The Aroostook Roads

  1. Location and Background
  2. Under the French and British Regimes
  3. The First Acadian and Canadian Immigrants
  4. The Development of Madawaska
  5. Borderland Tensions
  6. Military and Commercial Roads
  7. War Avoided
  8. New Immigrant Waves
  9. A Bi-Directional Route
  10. Sources

  1. Under the French and British Regimes
Today the St. John River straddles much of the Canadian-American boundary between Maine and New Brunswick, but in the seventeenth century much of Maine, New Brunswick, and Nova Scotia were part of New France, specifically Acadia as the French called the eastern portion of their North American territories. The St. Lawrence River was the principal route of communication between Acadia and the western colony of Canada in the St. Lawrence Valley, today's Québec. As a means of communication the great river had one significant drawback. From late December until April it freezes and does not allow for the passage of ships. Thus nature necessitated that the French explore an overland route between Canada and Acadia. The result was the opening in the late 1600s of a rudimentary route of sections that could be canoed, areas where portages from one water system to another were necessary, and footpaths that finally connected the Bay of Fundy overland to the St. John River, then turning north along the Madawaska River to Lake Temiscouata and finally reaching the Canadian settlements in the St. Lawrence Valley. After the British conquest of New France in 1760, this route was improved during and in the decades following the American Revolution for use as the sole overland winter route for mail, military troop movements and other communication between the major British seaport of Halifax, Nova Scotia and Quebec City. Under the British Regime the route became known as the Temiscouata Portage Road - so called after the large lake of the same name that the road passed by in Québec. The route had a reputation for being difficult to travel, but through constant investment in the road by the British government and the local settlers in the area, one astonished traveler was able to write in 1832 that "the present improvements have enabled nine wheel carriages to pass the whole length; and although a hilly road, a box of window glass in one of the carts was found without a single pane broken."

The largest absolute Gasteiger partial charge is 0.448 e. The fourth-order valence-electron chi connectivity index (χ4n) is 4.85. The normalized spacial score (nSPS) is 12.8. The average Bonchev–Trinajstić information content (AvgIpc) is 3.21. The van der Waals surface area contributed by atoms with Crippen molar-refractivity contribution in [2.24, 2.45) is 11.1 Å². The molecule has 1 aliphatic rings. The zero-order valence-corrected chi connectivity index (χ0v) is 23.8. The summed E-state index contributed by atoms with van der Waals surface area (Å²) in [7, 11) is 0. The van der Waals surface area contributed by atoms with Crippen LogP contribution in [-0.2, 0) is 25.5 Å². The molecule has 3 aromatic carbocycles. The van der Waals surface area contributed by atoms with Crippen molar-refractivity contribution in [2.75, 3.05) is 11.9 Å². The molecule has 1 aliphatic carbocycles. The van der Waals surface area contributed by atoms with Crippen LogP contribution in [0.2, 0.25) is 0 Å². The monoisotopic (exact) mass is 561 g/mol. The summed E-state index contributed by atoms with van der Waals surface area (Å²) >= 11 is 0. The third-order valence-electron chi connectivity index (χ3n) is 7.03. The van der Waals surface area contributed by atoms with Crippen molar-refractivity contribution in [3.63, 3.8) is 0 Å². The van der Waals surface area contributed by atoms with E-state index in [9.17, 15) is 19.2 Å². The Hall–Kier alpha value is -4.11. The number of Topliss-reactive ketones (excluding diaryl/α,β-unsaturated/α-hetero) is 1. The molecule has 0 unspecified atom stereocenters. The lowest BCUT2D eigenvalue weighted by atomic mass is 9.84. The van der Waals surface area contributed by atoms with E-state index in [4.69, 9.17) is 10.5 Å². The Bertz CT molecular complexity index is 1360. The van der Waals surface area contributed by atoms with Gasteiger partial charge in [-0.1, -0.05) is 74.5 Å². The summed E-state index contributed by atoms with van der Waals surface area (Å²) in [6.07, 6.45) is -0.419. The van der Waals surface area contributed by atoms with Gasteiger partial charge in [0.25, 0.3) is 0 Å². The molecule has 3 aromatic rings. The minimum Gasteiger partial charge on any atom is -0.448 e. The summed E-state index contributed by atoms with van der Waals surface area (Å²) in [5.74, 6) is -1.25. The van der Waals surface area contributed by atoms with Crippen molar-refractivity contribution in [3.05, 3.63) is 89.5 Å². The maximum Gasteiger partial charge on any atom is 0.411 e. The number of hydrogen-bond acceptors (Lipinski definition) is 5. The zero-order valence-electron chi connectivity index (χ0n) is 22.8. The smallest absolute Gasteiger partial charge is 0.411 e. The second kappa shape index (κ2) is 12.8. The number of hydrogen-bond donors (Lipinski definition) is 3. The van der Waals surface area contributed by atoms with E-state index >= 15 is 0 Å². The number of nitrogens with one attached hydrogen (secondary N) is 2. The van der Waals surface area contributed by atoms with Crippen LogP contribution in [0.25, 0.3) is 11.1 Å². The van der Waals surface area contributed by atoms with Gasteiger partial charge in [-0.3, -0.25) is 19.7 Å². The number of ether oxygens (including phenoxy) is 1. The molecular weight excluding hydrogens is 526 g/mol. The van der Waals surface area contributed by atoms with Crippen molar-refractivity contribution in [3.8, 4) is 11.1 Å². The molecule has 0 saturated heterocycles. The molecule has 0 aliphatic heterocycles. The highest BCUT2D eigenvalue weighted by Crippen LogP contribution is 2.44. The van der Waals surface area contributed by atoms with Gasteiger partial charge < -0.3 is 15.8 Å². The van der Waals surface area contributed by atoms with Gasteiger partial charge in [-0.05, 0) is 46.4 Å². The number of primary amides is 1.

This map from 1793 by J. Frederick Holland clearly outlines the "Grand Portage" (Temiscouata Portage) Road, and indicates the "French Settlement" already well established at the confluence of the Madawaska and St. John Rivers. Note that at this time, the region was considered by many to be part of British North America.


A latter map drawn in 1844, two years after the signing of the Webster-Ashburton Treaty, clearly shows the internationalisation of the region, with the borderline passing through the now flourishing "Acadian Settlements" of Maine and New Brunswick.

Source : E21 Ministère des terres et forêts / Arpentage / Frontières nos 24, 32 / Archives nationales du Québec à Québec.


Long's Farm at the southern extremity of Lake Temiscouata, c. 1830. Long's farm was located 36 miles inland from the Kings Highway that connected Quebec City with the Temiscouata Portage Road. Weary travelers could stop at the Long farm to eat, rest, or pay for passage on the lake in one of the canoes belonging to the family.

Source : Joseph Bouchette, Description topographique de la province du Bas Canada, 1815.